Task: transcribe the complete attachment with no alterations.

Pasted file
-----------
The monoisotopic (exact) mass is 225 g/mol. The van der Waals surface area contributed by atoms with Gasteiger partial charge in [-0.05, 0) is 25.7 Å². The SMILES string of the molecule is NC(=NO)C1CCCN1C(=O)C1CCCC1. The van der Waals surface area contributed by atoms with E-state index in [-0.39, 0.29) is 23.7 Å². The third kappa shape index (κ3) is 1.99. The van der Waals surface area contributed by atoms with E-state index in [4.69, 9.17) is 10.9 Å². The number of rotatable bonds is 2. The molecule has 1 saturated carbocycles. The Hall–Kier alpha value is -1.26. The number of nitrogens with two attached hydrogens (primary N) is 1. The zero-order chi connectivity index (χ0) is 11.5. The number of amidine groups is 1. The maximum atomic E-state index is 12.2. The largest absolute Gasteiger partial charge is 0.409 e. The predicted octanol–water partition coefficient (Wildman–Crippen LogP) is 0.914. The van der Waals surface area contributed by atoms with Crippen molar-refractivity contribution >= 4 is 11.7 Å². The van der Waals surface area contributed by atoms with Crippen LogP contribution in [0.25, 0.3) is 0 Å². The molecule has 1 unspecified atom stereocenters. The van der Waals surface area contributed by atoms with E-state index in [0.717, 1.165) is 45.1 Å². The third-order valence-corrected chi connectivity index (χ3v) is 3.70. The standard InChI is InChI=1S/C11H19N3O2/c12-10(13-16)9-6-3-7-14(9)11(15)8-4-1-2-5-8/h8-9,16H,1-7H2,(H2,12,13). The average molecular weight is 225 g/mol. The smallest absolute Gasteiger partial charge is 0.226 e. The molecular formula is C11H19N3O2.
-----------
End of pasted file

The monoisotopic (exact) mass is 225 g/mol. The van der Waals surface area contributed by atoms with Gasteiger partial charge in [-0.05, 0) is 25.7 Å². The SMILES string of the molecule is NC(=NO)C1CCCN1C(=O)C1CCCC1. The van der Waals surface area contributed by atoms with E-state index in [-0.39, 0.29) is 23.7 Å². The third kappa shape index (κ3) is 1.99. The van der Waals surface area contributed by atoms with E-state index in [4.69, 9.17) is 10.9 Å². The number of rotatable bonds is 2. The molecule has 1 saturated carbocycles. The Hall–Kier alpha value is -1.26. The number of nitrogens with two attached hydrogens (primary N) is 1. The zero-order chi connectivity index (χ0) is 11.5. The number of amidine groups is 1. The maximum atomic E-state index is 12.2. The largest absolute Gasteiger partial charge is 0.409 e. The predicted octanol–water partition coefficient (Wildman–Crippen LogP) is 0.914. The van der Waals surface area contributed by atoms with Crippen molar-refractivity contribution >= 4 is 11.7 Å². The van der Waals surface area contributed by atoms with Crippen LogP contribution in [0.25, 0.3) is 0 Å². The molecule has 1 unspecified atom stereocenters. The van der Waals surface area contributed by atoms with E-state index in [0.717, 1.165) is 45.1 Å². The third-order valence-corrected chi connectivity index (χ3v) is 3.70. The standard InChI is InChI=1S/C11H19N3O2/c12-10(13-16)9-6-3-7-14(9)11(15)8-4-1-2-5-8/h8-9,16H,1-7H2,(H2,12,13). The average molecular weight is 225 g/mol. The smallest absolute Gasteiger partial charge is 0.226 e. The molecular formula is C11H19N3O2.